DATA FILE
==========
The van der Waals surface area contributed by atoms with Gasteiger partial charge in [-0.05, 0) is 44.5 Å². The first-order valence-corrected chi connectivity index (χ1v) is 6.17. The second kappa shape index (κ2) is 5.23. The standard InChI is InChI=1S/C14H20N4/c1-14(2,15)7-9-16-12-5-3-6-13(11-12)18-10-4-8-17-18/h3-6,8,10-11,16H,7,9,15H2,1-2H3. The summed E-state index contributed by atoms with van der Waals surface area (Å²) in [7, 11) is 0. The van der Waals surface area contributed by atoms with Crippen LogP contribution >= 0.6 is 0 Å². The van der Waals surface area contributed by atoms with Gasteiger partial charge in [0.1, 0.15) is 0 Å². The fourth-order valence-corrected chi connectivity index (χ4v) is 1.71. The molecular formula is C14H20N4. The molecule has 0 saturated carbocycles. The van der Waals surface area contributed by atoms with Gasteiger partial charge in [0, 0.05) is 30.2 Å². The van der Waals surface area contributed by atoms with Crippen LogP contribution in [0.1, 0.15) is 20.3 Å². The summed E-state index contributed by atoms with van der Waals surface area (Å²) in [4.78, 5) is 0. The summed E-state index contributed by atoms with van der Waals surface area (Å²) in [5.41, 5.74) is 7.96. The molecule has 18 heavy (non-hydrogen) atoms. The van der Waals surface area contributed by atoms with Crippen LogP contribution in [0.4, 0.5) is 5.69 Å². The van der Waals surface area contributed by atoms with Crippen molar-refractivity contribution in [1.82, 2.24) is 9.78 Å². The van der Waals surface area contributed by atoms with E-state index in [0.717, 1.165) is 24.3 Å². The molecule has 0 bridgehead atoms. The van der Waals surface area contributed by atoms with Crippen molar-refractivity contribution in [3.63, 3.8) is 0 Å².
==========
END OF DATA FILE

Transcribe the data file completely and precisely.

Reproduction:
The van der Waals surface area contributed by atoms with Gasteiger partial charge in [-0.05, 0) is 44.5 Å². The first-order valence-corrected chi connectivity index (χ1v) is 6.17. The second kappa shape index (κ2) is 5.23. The standard InChI is InChI=1S/C14H20N4/c1-14(2,15)7-9-16-12-5-3-6-13(11-12)18-10-4-8-17-18/h3-6,8,10-11,16H,7,9,15H2,1-2H3. The summed E-state index contributed by atoms with van der Waals surface area (Å²) in [7, 11) is 0. The van der Waals surface area contributed by atoms with Crippen LogP contribution >= 0.6 is 0 Å². The van der Waals surface area contributed by atoms with Gasteiger partial charge in [0.1, 0.15) is 0 Å². The fourth-order valence-corrected chi connectivity index (χ4v) is 1.71. The molecular formula is C14H20N4. The molecule has 0 saturated carbocycles. The van der Waals surface area contributed by atoms with Gasteiger partial charge in [0, 0.05) is 30.2 Å². The van der Waals surface area contributed by atoms with Crippen LogP contribution in [0.1, 0.15) is 20.3 Å². The summed E-state index contributed by atoms with van der Waals surface area (Å²) in [4.78, 5) is 0. The summed E-state index contributed by atoms with van der Waals surface area (Å²) in [5.41, 5.74) is 7.96. The molecule has 18 heavy (non-hydrogen) atoms. The van der Waals surface area contributed by atoms with Crippen LogP contribution in [0.4, 0.5) is 5.69 Å². The van der Waals surface area contributed by atoms with Crippen molar-refractivity contribution in [1.82, 2.24) is 9.78 Å². The van der Waals surface area contributed by atoms with E-state index in [0.717, 1.165) is 24.3 Å². The molecule has 0 bridgehead atoms. The van der Waals surface area contributed by atoms with Crippen molar-refractivity contribution in [3.63, 3.8) is 0 Å².